It was a Friday night at the end of an exhausting week. My toddler son was sick all week, so instead of taking my kids to the pool every day and soaking up the last of summer like I’d planned, we’d been stuck around home. My husband had been gone every day for work and every night for church responsibilities. That night he was at Scout camp.
I was tired. My kids were tired. We all needed a distraction. So I rounded up the kids to walk to a nearby gas station and rent a Redbox movie. Leaving the house took some work — locating bike helmets, tracking down shoes, wrangling my youngest into the stroller. Everything felt like a chore.
At the Redbox kiosk, we perused our options. My kids were trying to decide between “Penguins of Madagascar: Operation Search and Rescue” and “The Smurfs 2.” An older gentleman stood at an adjacent kiosk while I read a movie description aloud:
“The evil wizard Gargamel creates a couple of mischievous Smurf-like creatures called the Naughties that he hopes will let him harness the all-powerful, magical Smurf-essence,” I began.
As I continued to read, out of the corner of my eye I noticed a wide smile appear on the face of the man next to us. After finishing the description, I turned to the kids — and our onlooker — and commented: “Sounds riveting.”
The older man chimed in: “Yes, it does.”
We laughed together then he quickly turned somber. “Oh, it makes me miss my grandkids.” He paused and added: “My daughter and her children died in a car accident last year. I miss them so much.”
Behind my sunglasses, tears welled up in my eyes. I choked out a condolence while waiting for the movie to dispense. The old man thanked me for sharing my kids for a moment with him, hopped in his truck and drove away.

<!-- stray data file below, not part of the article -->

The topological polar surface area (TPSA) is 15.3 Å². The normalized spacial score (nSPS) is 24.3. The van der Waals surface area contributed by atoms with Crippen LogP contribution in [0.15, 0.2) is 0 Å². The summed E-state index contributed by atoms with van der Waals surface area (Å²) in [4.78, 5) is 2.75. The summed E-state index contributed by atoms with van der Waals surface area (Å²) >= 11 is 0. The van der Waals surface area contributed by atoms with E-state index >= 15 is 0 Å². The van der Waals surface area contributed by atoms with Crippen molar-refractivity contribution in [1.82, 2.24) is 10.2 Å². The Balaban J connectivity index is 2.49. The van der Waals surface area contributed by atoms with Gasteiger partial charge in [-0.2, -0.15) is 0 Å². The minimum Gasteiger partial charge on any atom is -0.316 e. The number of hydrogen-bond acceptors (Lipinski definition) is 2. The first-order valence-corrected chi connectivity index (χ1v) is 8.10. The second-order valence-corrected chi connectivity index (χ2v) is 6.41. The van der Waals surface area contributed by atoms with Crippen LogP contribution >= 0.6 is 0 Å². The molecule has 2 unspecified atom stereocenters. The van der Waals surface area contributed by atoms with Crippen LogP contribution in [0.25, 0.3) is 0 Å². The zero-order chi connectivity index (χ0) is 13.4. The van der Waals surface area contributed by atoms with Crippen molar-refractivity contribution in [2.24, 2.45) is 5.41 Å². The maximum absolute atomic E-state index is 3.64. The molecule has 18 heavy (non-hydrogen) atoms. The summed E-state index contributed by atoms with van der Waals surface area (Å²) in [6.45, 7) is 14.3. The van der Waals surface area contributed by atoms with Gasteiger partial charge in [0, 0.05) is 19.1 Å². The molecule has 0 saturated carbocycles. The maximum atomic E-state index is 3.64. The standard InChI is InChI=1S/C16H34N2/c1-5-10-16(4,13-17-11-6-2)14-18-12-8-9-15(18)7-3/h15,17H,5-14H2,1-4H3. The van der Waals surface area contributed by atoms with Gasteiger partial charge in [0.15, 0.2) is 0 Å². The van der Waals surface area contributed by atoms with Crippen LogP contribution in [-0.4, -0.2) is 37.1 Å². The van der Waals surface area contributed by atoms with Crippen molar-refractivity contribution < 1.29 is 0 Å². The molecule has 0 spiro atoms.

I walked home with a bit more pep in my step. My petty complaints about the week seemed trivial, and the thought of spending yet another night alone with the kids no longer seemed like a big deal. I felt sadness for this stranger but gratitude for the reminder that life is special and frail and unpredictable.
I spent a day recently combing through old photos and videos while making a 10th anniversary present for my husband. Photos of my kids when they were babies made me teary, but the videos had me sobbing (like a baby, I might add). The tiny voices, indecipherable chatter and high-pitched singing reminded me that they were once so little. My kids still have plenty of growing up to do, and I know that one day — on our 20th anniversary, maybe — I’ll look back and think they were babies now, too.
The old clichés are true. This too shall pass. Kids grow up so fast. You’re only young once. Life is short.
Next time you find yourself at a Redbox kiosk, deciding which of two lame movies you want to rent, think of my stranger who lost his family in an instant. Then go home and hold yours tight because you can.